Friday, October 21, 2011

teaching prep

OK, I said in class today, get out a photograph.   They all looked blank, or horrified, or as though my colleague (whose class I was visiting) had forgotten to tell them to bring something rather important.   But pretty soon it struck them ... they had identity cards round their neck (the class was at the Getty); they had images on their cell phone or on their computer; they had covers to their books, photos on their drivers licenses ... point about the ubiquity of photographs readily made.

I'd taken this just before class - not really with the idea that it would illustrate the points that I wanted to make about the different heads under which photography can be discussed, but actually it does so extraordinarily well.   Formal aesthetics?   Look at those triangle and balancing curves; at the two flowery cases; the line made by the chair back and the woman's back, or the straw and the shadow.   Social context?   One could riff for a while on the representation of books for class, which look as though they've been formally stacked like props in a C19th photographer's studio; or on the Getty itself as an institution; or on the ubiquity, these days, of such treats as an iced latte.   Personal photography?   These are my things - and I'll be able to use this image as a memento docendi, or whatever the right phrase is, that suggests that at some future date, I'll use it to remember doing teaching prep in the sun, and the lunchtime conversation that followed, and indeed the class.  Technology?  It's the ubiquitous iPhone, the camera that's always there ... or I could instance the ability of an App to turn a photo back into a kind of architect's drawing ... Materiality ... or maybe technology ... is that the appearance (and the social resonance) of this blog, or is it the fact that inadvertently, but rather fetchingly, I've managed to position the manipulated image to the right of the page.   And to think I never got to show the (admittedly indifferent) photograph at all, because indeed, reading it this does indicate that one can do such a lot with almost any image if one just free associates under this set of headings ...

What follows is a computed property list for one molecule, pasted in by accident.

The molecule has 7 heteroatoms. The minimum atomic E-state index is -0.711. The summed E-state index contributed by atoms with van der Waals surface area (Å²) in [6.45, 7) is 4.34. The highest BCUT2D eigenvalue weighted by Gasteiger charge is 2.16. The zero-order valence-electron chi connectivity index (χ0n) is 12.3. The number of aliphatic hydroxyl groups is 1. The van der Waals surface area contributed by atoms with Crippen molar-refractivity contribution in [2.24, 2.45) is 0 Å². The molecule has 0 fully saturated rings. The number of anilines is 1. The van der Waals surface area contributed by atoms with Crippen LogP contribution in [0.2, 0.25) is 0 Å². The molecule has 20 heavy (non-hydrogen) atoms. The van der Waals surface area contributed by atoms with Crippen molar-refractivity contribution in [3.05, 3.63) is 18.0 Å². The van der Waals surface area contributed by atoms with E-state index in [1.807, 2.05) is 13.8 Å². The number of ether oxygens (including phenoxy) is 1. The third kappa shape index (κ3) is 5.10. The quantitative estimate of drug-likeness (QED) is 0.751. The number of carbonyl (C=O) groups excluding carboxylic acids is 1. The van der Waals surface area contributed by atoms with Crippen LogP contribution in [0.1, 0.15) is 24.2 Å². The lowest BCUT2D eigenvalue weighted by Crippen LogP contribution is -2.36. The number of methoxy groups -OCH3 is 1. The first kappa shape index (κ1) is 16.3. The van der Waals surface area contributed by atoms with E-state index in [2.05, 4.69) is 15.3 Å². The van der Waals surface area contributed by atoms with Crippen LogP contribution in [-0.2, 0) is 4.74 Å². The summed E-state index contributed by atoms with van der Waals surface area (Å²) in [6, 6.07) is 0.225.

No comments:

Post a Comment